Older men were worried about losing their social respect. They believed they would be labelled as perverse if they decided to open up about their sexual health concerns during hospital visits.

Older men compared notes with peers and close associates on sexual performance. Such conversations sometimes provided cues on measures that could stimulate sexual desire and enhance their sexual performance. A few older women expressed unwillingness to share their sexual concerns with their peers.

In some ways, both women and men appeared willing to share their sexual health concerns with others. However, they emphasised “trust” and “safe spaces” for discussion as major considerations.

The participants said they did have sexual health concerns — including how to satisfy partners sexually. But they felt constrained from sharing these concerns openly with nurses, physicians or relatives. Spaces to seek care, and opportunities to discuss such needs, are limited.

There is a need for social campaigns around sexual health communication to make it easier for older people to talk about it.

Studies on sexual health communication among older adults are urgently needed. Healthcare providers and systems must be able to act on emerging sexual health needs and diseases. The need is partly being shaped by the risk of reversing the gains achieved in addressing STIs among young people. Dating and sexual activity take place between age groups.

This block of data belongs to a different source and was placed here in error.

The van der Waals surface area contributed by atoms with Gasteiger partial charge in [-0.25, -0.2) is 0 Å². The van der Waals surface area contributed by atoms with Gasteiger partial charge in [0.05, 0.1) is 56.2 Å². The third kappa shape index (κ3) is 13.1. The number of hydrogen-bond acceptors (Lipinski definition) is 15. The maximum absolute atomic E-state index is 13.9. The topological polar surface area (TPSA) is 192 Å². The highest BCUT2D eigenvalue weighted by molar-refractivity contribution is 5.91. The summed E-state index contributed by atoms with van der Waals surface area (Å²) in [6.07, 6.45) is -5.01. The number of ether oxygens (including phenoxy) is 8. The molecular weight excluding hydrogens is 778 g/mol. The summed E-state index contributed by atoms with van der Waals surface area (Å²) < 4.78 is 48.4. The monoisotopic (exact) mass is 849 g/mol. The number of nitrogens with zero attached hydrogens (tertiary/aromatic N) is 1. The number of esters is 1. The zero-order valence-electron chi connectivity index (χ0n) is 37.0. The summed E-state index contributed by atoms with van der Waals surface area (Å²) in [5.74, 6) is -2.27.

Counselling, testing and treating everyone without bias or discrimination is a cardinal strategy in mitigating the stigma attached to STIs and achieving age-friendly sexual healthcare services. DM168

Ojo Melvin Agunbiade is a senior lecturer at the African Population and Health Research Center.

This story was first published by The Conversation. The research links can be found at theconversation.com

Gallery

Comments - share your knowledge and experience

Please note you must be a Maverick Insider to comment. Sign up here or sign in if you are already an Insider.

Everybody has an opinion but not everyone has the knowledge and the experience to contribute meaningfully to a discussion. That’s what we want from our members. Help us learn with your expertise and insights on articles that we publish. We encourage different, respectful viewpoints to further our understanding of the world. View our comments policy here.

No Comments, yet

Please peer review 3 community comments before your comment can be posted